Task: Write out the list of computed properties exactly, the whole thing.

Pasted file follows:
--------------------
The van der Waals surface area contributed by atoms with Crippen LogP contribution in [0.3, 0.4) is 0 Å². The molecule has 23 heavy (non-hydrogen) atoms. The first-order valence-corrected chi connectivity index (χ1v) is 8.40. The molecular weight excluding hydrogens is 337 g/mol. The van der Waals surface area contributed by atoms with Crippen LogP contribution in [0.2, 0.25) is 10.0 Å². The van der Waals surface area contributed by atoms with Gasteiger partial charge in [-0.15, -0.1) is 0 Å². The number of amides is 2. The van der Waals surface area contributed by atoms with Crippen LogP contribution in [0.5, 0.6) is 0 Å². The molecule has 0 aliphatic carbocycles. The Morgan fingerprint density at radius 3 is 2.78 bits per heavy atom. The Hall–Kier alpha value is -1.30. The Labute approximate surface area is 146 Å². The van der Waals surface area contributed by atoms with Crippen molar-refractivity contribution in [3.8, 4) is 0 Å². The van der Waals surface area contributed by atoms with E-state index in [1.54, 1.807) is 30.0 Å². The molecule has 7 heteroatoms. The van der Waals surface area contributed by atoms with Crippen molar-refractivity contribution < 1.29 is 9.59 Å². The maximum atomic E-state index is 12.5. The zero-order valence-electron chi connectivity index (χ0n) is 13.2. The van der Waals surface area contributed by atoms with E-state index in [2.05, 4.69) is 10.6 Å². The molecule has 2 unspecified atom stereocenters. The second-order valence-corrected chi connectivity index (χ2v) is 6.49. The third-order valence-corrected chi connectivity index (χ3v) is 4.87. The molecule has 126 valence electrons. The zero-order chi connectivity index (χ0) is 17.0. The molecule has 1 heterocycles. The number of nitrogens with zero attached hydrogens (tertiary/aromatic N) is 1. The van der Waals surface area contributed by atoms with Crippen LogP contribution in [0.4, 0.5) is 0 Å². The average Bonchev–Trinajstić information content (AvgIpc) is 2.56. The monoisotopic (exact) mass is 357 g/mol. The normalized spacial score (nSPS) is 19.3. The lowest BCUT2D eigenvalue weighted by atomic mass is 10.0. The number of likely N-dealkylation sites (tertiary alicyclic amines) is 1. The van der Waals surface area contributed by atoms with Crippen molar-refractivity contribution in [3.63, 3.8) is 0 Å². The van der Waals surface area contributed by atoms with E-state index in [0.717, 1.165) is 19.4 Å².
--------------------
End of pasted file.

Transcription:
The van der Waals surface area contributed by atoms with Crippen LogP contribution in [0.3, 0.4) is 0 Å². The molecule has 23 heavy (non-hydrogen) atoms. The first-order valence-corrected chi connectivity index (χ1v) is 8.40. The molecular weight excluding hydrogens is 337 g/mol. The van der Waals surface area contributed by atoms with Crippen LogP contribution in [0.2, 0.25) is 10.0 Å². The van der Waals surface area contributed by atoms with Gasteiger partial charge in [-0.15, -0.1) is 0 Å². The number of amides is 2. The van der Waals surface area contributed by atoms with Crippen LogP contribution in [0.5, 0.6) is 0 Å². The molecule has 0 aliphatic carbocycles. The Morgan fingerprint density at radius 3 is 2.78 bits per heavy atom. The Hall–Kier alpha value is -1.30. The Labute approximate surface area is 146 Å². The van der Waals surface area contributed by atoms with Crippen molar-refractivity contribution in [3.8, 4) is 0 Å². The van der Waals surface area contributed by atoms with E-state index in [1.54, 1.807) is 30.0 Å². The molecule has 7 heteroatoms. The van der Waals surface area contributed by atoms with Crippen molar-refractivity contribution < 1.29 is 9.59 Å². The maximum atomic E-state index is 12.5. The zero-order valence-electron chi connectivity index (χ0n) is 13.2. The van der Waals surface area contributed by atoms with E-state index in [2.05, 4.69) is 10.6 Å². The molecule has 2 unspecified atom stereocenters. The second-order valence-corrected chi connectivity index (χ2v) is 6.49. The third-order valence-corrected chi connectivity index (χ3v) is 4.87. The molecule has 126 valence electrons. The zero-order chi connectivity index (χ0) is 17.0. The molecule has 1 heterocycles. The number of nitrogens with zero attached hydrogens (tertiary/aromatic N) is 1. The van der Waals surface area contributed by atoms with Crippen LogP contribution in [0.4, 0.5) is 0 Å². The average Bonchev–Trinajstić information content (AvgIpc) is 2.56. The monoisotopic (exact) mass is 357 g/mol. The normalized spacial score (nSPS) is 19.3. The lowest BCUT2D eigenvalue weighted by atomic mass is 10.0. The number of likely N-dealkylation sites (tertiary alicyclic amines) is 1. The van der Waals surface area contributed by atoms with Crippen molar-refractivity contribution in [3.63, 3.8) is 0 Å². The van der Waals surface area contributed by atoms with E-state index in [0.717, 1.165) is 19.4 Å².